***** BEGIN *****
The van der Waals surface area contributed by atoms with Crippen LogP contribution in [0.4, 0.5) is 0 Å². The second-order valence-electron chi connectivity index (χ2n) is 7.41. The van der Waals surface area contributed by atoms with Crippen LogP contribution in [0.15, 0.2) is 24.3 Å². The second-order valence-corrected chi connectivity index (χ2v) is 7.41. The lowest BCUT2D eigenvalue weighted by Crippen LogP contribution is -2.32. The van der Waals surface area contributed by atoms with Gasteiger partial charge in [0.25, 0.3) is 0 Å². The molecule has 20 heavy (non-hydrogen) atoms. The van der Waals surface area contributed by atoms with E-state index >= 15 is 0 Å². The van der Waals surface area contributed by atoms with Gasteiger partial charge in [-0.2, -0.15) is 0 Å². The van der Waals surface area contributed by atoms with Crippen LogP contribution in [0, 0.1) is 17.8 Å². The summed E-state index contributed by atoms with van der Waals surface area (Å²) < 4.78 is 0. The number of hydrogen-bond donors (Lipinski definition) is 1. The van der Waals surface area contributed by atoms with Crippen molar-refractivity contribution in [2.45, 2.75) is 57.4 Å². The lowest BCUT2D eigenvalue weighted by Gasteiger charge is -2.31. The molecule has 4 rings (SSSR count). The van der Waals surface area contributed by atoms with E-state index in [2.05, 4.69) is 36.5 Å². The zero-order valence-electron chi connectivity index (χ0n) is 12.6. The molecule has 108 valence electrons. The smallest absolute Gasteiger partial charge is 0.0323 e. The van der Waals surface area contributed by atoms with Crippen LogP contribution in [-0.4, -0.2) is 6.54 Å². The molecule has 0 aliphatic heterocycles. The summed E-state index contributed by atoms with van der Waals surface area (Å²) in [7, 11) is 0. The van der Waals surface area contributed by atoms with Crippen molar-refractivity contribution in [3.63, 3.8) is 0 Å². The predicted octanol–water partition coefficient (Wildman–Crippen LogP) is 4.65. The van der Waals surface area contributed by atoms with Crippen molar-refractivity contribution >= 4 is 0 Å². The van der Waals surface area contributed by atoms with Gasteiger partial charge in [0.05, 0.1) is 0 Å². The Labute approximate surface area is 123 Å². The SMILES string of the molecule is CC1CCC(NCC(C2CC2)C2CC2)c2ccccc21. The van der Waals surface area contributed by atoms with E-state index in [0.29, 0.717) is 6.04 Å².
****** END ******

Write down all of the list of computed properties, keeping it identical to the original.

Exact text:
The van der Waals surface area contributed by atoms with Crippen LogP contribution in [0.4, 0.5) is 0 Å². The second-order valence-electron chi connectivity index (χ2n) is 7.41. The van der Waals surface area contributed by atoms with Crippen LogP contribution in [0.15, 0.2) is 24.3 Å². The second-order valence-corrected chi connectivity index (χ2v) is 7.41. The lowest BCUT2D eigenvalue weighted by Crippen LogP contribution is -2.32. The van der Waals surface area contributed by atoms with Gasteiger partial charge in [0.25, 0.3) is 0 Å². The molecule has 20 heavy (non-hydrogen) atoms. The van der Waals surface area contributed by atoms with E-state index >= 15 is 0 Å². The van der Waals surface area contributed by atoms with Gasteiger partial charge in [-0.2, -0.15) is 0 Å². The van der Waals surface area contributed by atoms with Crippen LogP contribution in [0, 0.1) is 17.8 Å². The summed E-state index contributed by atoms with van der Waals surface area (Å²) < 4.78 is 0. The number of hydrogen-bond donors (Lipinski definition) is 1. The van der Waals surface area contributed by atoms with Crippen molar-refractivity contribution in [2.45, 2.75) is 57.4 Å². The lowest BCUT2D eigenvalue weighted by Gasteiger charge is -2.31. The molecule has 4 rings (SSSR count). The van der Waals surface area contributed by atoms with E-state index in [2.05, 4.69) is 36.5 Å². The zero-order valence-electron chi connectivity index (χ0n) is 12.6. The molecule has 108 valence electrons. The smallest absolute Gasteiger partial charge is 0.0323 e. The van der Waals surface area contributed by atoms with Crippen LogP contribution in [-0.4, -0.2) is 6.54 Å². The molecule has 0 aliphatic heterocycles. The summed E-state index contributed by atoms with van der Waals surface area (Å²) in [7, 11) is 0. The van der Waals surface area contributed by atoms with Crippen molar-refractivity contribution in [3.63, 3.8) is 0 Å². The predicted octanol–water partition coefficient (Wildman–Crippen LogP) is 4.65. The van der Waals surface area contributed by atoms with Crippen molar-refractivity contribution >= 4 is 0 Å². The van der Waals surface area contributed by atoms with Gasteiger partial charge in [0.05, 0.1) is 0 Å². The Labute approximate surface area is 123 Å². The SMILES string of the molecule is CC1CCC(NCC(C2CC2)C2CC2)c2ccccc21. The van der Waals surface area contributed by atoms with E-state index in [0.29, 0.717) is 6.04 Å².